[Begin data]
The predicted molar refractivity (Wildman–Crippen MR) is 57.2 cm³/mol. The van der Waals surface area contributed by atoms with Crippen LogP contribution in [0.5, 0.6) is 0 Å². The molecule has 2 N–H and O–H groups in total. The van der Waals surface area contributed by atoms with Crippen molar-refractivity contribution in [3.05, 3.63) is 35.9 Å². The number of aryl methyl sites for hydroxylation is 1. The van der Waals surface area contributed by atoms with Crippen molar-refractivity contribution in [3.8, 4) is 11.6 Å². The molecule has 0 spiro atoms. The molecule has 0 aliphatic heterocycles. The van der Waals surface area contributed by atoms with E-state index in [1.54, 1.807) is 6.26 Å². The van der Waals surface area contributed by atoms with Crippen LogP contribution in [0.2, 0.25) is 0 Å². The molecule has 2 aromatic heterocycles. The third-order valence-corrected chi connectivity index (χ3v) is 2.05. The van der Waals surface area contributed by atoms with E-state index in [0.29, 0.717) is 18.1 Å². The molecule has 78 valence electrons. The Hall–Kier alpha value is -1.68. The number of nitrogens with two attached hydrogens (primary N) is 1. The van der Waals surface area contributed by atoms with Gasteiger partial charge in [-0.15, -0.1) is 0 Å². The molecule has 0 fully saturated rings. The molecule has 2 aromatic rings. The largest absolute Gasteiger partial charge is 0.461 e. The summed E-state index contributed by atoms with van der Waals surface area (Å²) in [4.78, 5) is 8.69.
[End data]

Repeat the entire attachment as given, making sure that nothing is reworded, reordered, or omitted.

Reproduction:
The predicted molar refractivity (Wildman–Crippen MR) is 57.2 cm³/mol. The van der Waals surface area contributed by atoms with Crippen LogP contribution in [0.5, 0.6) is 0 Å². The molecule has 2 N–H and O–H groups in total. The van der Waals surface area contributed by atoms with Crippen molar-refractivity contribution in [3.05, 3.63) is 35.9 Å². The number of aryl methyl sites for hydroxylation is 1. The van der Waals surface area contributed by atoms with Crippen molar-refractivity contribution in [3.8, 4) is 11.6 Å². The molecule has 0 spiro atoms. The molecule has 0 aliphatic heterocycles. The van der Waals surface area contributed by atoms with E-state index in [1.54, 1.807) is 6.26 Å². The van der Waals surface area contributed by atoms with Crippen LogP contribution in [0.2, 0.25) is 0 Å². The molecule has 2 aromatic heterocycles. The third-order valence-corrected chi connectivity index (χ3v) is 2.05. The van der Waals surface area contributed by atoms with E-state index in [0.29, 0.717) is 18.1 Å². The molecule has 78 valence electrons. The Hall–Kier alpha value is -1.68. The number of nitrogens with two attached hydrogens (primary N) is 1. The van der Waals surface area contributed by atoms with Gasteiger partial charge in [-0.15, -0.1) is 0 Å². The molecule has 0 fully saturated rings. The molecule has 2 aromatic rings. The largest absolute Gasteiger partial charge is 0.461 e. The summed E-state index contributed by atoms with van der Waals surface area (Å²) in [4.78, 5) is 8.69.